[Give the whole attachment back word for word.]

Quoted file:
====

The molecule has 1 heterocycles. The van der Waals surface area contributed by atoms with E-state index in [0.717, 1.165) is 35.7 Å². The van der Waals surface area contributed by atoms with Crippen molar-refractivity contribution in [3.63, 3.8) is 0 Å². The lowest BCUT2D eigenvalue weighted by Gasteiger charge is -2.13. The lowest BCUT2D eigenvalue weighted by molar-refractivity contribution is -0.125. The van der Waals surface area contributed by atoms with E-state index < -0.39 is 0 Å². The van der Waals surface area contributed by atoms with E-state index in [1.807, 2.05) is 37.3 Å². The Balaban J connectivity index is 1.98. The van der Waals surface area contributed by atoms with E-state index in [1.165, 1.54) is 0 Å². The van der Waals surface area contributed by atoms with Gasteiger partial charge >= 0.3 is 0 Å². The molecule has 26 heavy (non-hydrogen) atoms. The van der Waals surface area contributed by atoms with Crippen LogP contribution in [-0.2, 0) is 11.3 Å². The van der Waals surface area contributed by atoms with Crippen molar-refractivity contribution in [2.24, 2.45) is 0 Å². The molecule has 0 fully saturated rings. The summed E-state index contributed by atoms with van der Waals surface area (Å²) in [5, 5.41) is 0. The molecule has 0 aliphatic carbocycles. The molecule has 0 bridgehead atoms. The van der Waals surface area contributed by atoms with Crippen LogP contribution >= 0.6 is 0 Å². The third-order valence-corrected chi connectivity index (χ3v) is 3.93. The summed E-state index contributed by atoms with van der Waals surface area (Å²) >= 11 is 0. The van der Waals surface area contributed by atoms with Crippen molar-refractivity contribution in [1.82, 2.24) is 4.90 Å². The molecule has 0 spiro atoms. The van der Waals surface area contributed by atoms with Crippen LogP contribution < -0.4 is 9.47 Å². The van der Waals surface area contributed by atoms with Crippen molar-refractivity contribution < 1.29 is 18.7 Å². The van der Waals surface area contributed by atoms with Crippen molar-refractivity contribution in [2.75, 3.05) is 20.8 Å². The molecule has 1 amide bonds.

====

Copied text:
The molecule has 1 heterocycles. The van der Waals surface area contributed by atoms with E-state index in [0.717, 1.165) is 35.7 Å². The van der Waals surface area contributed by atoms with Crippen molar-refractivity contribution in [3.63, 3.8) is 0 Å². The lowest BCUT2D eigenvalue weighted by Gasteiger charge is -2.13. The lowest BCUT2D eigenvalue weighted by molar-refractivity contribution is -0.125. The van der Waals surface area contributed by atoms with E-state index < -0.39 is 0 Å². The van der Waals surface area contributed by atoms with E-state index in [1.807, 2.05) is 37.3 Å². The Balaban J connectivity index is 1.98. The van der Waals surface area contributed by atoms with E-state index in [1.165, 1.54) is 0 Å². The van der Waals surface area contributed by atoms with Gasteiger partial charge >= 0.3 is 0 Å². The molecule has 26 heavy (non-hydrogen) atoms. The van der Waals surface area contributed by atoms with Crippen LogP contribution in [-0.2, 0) is 11.3 Å². The van der Waals surface area contributed by atoms with Crippen molar-refractivity contribution in [2.24, 2.45) is 0 Å². The molecule has 0 fully saturated rings. The summed E-state index contributed by atoms with van der Waals surface area (Å²) in [5, 5.41) is 0. The molecule has 0 aliphatic carbocycles. The molecule has 0 bridgehead atoms. The van der Waals surface area contributed by atoms with Crippen LogP contribution >= 0.6 is 0 Å². The third-order valence-corrected chi connectivity index (χ3v) is 3.93. The summed E-state index contributed by atoms with van der Waals surface area (Å²) >= 11 is 0. The van der Waals surface area contributed by atoms with Crippen molar-refractivity contribution in [1.82, 2.24) is 4.90 Å². The molecule has 0 spiro atoms. The van der Waals surface area contributed by atoms with Crippen LogP contribution < -0.4 is 9.47 Å². The van der Waals surface area contributed by atoms with Crippen molar-refractivity contribution < 1.29 is 18.7 Å². The van der Waals surface area contributed by atoms with Crippen molar-refractivity contribution in [2.75, 3.05) is 20.8 Å². The molecule has 1 amide bonds.